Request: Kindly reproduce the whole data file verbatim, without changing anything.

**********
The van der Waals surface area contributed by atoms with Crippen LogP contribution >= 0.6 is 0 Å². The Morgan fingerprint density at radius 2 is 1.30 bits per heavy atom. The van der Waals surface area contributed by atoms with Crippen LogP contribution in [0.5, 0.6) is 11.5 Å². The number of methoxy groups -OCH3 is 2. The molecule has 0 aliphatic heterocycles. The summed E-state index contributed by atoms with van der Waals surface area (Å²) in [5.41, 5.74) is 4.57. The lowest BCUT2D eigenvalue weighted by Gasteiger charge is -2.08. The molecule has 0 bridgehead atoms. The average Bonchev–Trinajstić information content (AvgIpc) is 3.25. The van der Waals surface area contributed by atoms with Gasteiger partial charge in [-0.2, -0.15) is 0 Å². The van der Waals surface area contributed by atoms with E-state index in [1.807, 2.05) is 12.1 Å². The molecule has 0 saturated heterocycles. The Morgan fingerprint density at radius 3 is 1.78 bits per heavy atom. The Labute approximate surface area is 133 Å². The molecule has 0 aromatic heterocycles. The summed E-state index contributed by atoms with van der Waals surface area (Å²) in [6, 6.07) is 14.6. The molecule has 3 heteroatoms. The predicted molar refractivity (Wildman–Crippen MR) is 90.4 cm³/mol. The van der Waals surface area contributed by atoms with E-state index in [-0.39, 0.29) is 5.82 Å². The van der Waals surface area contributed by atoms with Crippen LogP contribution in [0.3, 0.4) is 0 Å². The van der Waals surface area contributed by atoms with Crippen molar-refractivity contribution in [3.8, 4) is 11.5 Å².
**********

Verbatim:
The van der Waals surface area contributed by atoms with Crippen LogP contribution >= 0.6 is 0 Å². The Morgan fingerprint density at radius 2 is 1.30 bits per heavy atom. The van der Waals surface area contributed by atoms with Crippen LogP contribution in [0.5, 0.6) is 11.5 Å². The number of methoxy groups -OCH3 is 2. The molecule has 0 aliphatic heterocycles. The summed E-state index contributed by atoms with van der Waals surface area (Å²) in [5.41, 5.74) is 4.57. The lowest BCUT2D eigenvalue weighted by Gasteiger charge is -2.08. The molecule has 0 bridgehead atoms. The average Bonchev–Trinajstić information content (AvgIpc) is 3.25. The van der Waals surface area contributed by atoms with Gasteiger partial charge in [-0.2, -0.15) is 0 Å². The van der Waals surface area contributed by atoms with E-state index in [1.807, 2.05) is 12.1 Å². The molecule has 0 saturated heterocycles. The Morgan fingerprint density at radius 3 is 1.78 bits per heavy atom. The Labute approximate surface area is 133 Å². The molecule has 0 aromatic heterocycles. The summed E-state index contributed by atoms with van der Waals surface area (Å²) in [6, 6.07) is 14.6. The molecule has 3 heteroatoms. The predicted molar refractivity (Wildman–Crippen MR) is 90.4 cm³/mol. The van der Waals surface area contributed by atoms with E-state index in [-0.39, 0.29) is 5.82 Å². The van der Waals surface area contributed by atoms with Crippen LogP contribution in [0.3, 0.4) is 0 Å². The van der Waals surface area contributed by atoms with Crippen molar-refractivity contribution in [3.8, 4) is 11.5 Å².